The application process for a residence person is very similar to that of a temporary stay visa.

The following documents are generally required:

You should start the application process for a residence permit about 60 days in advance.

There are different types of residence permits in Portugal — and they are categorized based on the purpose of your stay.

Work residence permit. These residence permits are granted to those who are employed in Portugal for a period of over a year. To apply, you will need to provide proof of a work contract or service agreement.

Student residence permit. Student residence permits are granted to those who come to Portugal to study for longer than a year. To apply, you will need to provide an acceptance letter from a university/college/school confirming your enrollment.

Training/internship/volunteering residence permit. These permits are given to those who plan to be involved in professional training, perform an unpaid internship, volunteer for a non-governmental organization, etc. To apply, you will need to provide confirmation of your placement.

Family residence permit. This residence permit is issued for family members of non-EU/EFTA residents in Portugal. It is generally available for spouses, legally recognized partners, biological and adopted children, dependent parents and minor siblings. To apply, you will need to provide proof of family relationships.

Retirement residence permit. This type of permit is granted to those who want to retire in Portugal and are able to support themselves throughout their stay without seeking employment or relying on welfare programs. To apply, you will need to provide evidence of savings, retirement plan, income source, etc.

Golden Visa Scheme. This is another option for nationals from non-EU countries to live in Portugal for a long period of time. The Golden Visa Program is designed to attract foreign investment to the country and Golden Visa applicants need to meet a number of conditions:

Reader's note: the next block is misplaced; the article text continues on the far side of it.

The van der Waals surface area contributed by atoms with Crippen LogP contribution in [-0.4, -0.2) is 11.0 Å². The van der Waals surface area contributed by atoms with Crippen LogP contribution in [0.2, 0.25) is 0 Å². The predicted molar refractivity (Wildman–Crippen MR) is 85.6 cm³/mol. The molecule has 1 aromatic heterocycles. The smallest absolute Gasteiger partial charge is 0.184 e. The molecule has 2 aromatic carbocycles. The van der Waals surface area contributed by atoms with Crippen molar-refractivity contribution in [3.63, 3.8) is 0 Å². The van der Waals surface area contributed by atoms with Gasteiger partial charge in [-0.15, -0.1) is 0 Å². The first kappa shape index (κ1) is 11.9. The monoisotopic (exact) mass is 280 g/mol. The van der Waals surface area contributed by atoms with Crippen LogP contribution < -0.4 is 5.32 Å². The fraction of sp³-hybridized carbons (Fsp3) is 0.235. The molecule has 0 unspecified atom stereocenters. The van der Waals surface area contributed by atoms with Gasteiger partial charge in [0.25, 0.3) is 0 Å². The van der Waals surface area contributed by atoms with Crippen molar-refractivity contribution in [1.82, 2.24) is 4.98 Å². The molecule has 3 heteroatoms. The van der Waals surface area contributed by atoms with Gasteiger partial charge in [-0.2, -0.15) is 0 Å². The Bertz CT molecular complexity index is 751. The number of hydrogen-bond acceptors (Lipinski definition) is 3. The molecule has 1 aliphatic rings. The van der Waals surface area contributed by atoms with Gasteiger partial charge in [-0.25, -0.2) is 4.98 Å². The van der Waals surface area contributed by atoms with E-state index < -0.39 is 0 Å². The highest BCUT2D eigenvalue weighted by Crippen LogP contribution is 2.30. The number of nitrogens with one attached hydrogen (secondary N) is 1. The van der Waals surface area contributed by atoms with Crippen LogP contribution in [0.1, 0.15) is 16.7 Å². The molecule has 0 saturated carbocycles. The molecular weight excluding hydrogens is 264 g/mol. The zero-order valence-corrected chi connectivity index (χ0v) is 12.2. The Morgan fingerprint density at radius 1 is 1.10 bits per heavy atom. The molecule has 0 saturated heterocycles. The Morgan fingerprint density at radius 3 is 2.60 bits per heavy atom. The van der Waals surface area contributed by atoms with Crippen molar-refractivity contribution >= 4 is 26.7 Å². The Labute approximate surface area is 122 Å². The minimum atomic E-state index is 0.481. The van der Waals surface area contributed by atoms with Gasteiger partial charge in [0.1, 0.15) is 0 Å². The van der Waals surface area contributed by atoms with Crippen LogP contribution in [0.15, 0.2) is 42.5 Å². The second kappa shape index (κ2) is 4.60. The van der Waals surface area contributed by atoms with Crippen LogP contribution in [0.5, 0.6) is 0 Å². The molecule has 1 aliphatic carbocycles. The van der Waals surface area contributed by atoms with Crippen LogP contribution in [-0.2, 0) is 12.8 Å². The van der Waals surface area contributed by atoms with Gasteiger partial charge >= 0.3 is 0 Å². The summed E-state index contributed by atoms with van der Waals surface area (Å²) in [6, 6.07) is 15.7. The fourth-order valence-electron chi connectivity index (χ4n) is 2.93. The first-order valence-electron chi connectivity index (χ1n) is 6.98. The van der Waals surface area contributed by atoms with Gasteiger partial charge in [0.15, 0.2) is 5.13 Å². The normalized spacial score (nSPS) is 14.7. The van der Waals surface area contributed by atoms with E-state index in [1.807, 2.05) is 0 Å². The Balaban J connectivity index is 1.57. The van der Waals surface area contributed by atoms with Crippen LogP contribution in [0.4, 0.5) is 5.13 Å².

Note that more conditions may apply for receiving this type of visa. This is why it is recommended that you check with your local Portuguese embassy or consulate for the most up-to-date information.

Important:

The Portuguese government has recently signed a clause that excludes investments in Lisbon and Porto from the Golden Visa Scheme. When the clause comes into effect, purchasing property in Lisbon, Porto and the Algarve region will no longer allow you to apply for the Golden Visa. The deadline to exclude the above regions from the Golden Visa Scheme has recently been extended to January 22.

Not this is not an exhaustive list of short and long term visa types for traveling to Portugal. For more visa options for your specific case, make sure to inquire at your local Portuguese embassy or consulate. It is also strongly advised to contact an embassy or consulate prior to your travels to check if any changes to entry requirements have been introduced.

Travelling to Portugal

Portugal is a safe and modern country and easy to access from within Europe, or from outside the EU, via international airports or the train and bus systems. You will find the water safe to drink, and all food and produce are of a high standard, as per EU regulations.

Generally, no vaccinations are required to enter Portugal. However, if you will be spending time in rural parts of the country, and in the outdoors, it is advisable to be up-to-date on your Hepatitis A and to have a valid tetanus shot.

Useful link:

Visit Portugal


Article written by expat.com
Last update on 23 September 2021 15:20:29